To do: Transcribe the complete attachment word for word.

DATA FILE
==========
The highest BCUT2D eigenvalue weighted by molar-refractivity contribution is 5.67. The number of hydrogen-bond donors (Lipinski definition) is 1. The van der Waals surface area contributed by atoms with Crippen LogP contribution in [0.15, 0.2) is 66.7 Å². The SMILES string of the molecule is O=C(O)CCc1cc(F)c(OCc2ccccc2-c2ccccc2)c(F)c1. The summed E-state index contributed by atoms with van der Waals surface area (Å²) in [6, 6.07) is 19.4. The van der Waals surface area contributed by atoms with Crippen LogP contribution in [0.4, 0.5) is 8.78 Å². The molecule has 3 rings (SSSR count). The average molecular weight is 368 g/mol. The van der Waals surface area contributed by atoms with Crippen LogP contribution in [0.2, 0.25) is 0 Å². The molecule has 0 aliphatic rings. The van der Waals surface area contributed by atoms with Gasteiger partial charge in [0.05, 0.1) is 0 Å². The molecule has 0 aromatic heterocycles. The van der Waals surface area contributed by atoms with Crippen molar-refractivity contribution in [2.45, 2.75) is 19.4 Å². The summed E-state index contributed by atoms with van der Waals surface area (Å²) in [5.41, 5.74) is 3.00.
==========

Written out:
The highest BCUT2D eigenvalue weighted by molar-refractivity contribution is 5.67. The number of hydrogen-bond donors (Lipinski definition) is 1. The van der Waals surface area contributed by atoms with Crippen LogP contribution in [0.15, 0.2) is 66.7 Å². The SMILES string of the molecule is O=C(O)CCc1cc(F)c(OCc2ccccc2-c2ccccc2)c(F)c1. The summed E-state index contributed by atoms with van der Waals surface area (Å²) in [6, 6.07) is 19.4. The van der Waals surface area contributed by atoms with Crippen LogP contribution in [0.4, 0.5) is 8.78 Å². The molecule has 3 rings (SSSR count). The average molecular weight is 368 g/mol. The van der Waals surface area contributed by atoms with Crippen LogP contribution in [0.2, 0.25) is 0 Å². The molecule has 0 aliphatic rings. The van der Waals surface area contributed by atoms with Gasteiger partial charge in [0.05, 0.1) is 0 Å². The molecule has 0 aromatic heterocycles. The van der Waals surface area contributed by atoms with Crippen molar-refractivity contribution in [2.45, 2.75) is 19.4 Å². The summed E-state index contributed by atoms with van der Waals surface area (Å²) in [5.41, 5.74) is 3.00.